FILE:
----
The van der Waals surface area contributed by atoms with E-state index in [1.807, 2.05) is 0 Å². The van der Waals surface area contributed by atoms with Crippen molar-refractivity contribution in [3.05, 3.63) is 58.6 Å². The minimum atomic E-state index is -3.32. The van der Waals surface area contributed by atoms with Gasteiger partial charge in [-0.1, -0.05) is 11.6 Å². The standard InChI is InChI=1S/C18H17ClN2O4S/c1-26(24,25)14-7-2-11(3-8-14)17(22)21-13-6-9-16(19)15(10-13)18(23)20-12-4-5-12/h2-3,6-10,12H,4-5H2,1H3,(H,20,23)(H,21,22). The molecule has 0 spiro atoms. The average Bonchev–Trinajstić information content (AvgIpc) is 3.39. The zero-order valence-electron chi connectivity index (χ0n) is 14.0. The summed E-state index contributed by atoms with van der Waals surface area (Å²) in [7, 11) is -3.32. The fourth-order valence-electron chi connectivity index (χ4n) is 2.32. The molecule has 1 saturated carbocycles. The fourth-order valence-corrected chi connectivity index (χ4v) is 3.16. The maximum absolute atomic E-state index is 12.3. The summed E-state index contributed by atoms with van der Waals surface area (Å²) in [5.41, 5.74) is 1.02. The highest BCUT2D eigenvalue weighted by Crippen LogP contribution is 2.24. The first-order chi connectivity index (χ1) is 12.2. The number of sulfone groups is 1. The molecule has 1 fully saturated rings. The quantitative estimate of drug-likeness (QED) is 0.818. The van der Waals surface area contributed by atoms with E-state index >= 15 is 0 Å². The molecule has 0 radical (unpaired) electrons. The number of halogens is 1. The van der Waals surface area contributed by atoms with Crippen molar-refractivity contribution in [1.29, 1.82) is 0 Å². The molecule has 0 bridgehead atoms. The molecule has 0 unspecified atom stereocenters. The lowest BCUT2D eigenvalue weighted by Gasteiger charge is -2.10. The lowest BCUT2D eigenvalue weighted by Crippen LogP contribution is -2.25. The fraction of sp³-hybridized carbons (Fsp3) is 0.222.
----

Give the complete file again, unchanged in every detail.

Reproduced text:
The van der Waals surface area contributed by atoms with E-state index in [1.807, 2.05) is 0 Å². The van der Waals surface area contributed by atoms with Crippen molar-refractivity contribution in [3.05, 3.63) is 58.6 Å². The minimum atomic E-state index is -3.32. The van der Waals surface area contributed by atoms with Gasteiger partial charge in [-0.1, -0.05) is 11.6 Å². The standard InChI is InChI=1S/C18H17ClN2O4S/c1-26(24,25)14-7-2-11(3-8-14)17(22)21-13-6-9-16(19)15(10-13)18(23)20-12-4-5-12/h2-3,6-10,12H,4-5H2,1H3,(H,20,23)(H,21,22). The molecule has 0 spiro atoms. The average Bonchev–Trinajstić information content (AvgIpc) is 3.39. The zero-order valence-electron chi connectivity index (χ0n) is 14.0. The summed E-state index contributed by atoms with van der Waals surface area (Å²) in [7, 11) is -3.32. The fourth-order valence-electron chi connectivity index (χ4n) is 2.32. The molecule has 1 saturated carbocycles. The fourth-order valence-corrected chi connectivity index (χ4v) is 3.16. The maximum absolute atomic E-state index is 12.3. The summed E-state index contributed by atoms with van der Waals surface area (Å²) in [5.41, 5.74) is 1.02. The highest BCUT2D eigenvalue weighted by Crippen LogP contribution is 2.24. The first-order chi connectivity index (χ1) is 12.2. The number of sulfone groups is 1. The molecule has 1 fully saturated rings. The quantitative estimate of drug-likeness (QED) is 0.818. The van der Waals surface area contributed by atoms with E-state index >= 15 is 0 Å². The molecule has 0 radical (unpaired) electrons. The number of halogens is 1. The van der Waals surface area contributed by atoms with Crippen molar-refractivity contribution in [1.29, 1.82) is 0 Å². The molecule has 0 bridgehead atoms. The molecule has 0 unspecified atom stereocenters. The lowest BCUT2D eigenvalue weighted by Gasteiger charge is -2.10. The lowest BCUT2D eigenvalue weighted by Crippen LogP contribution is -2.25. The fraction of sp³-hybridized carbons (Fsp3) is 0.222.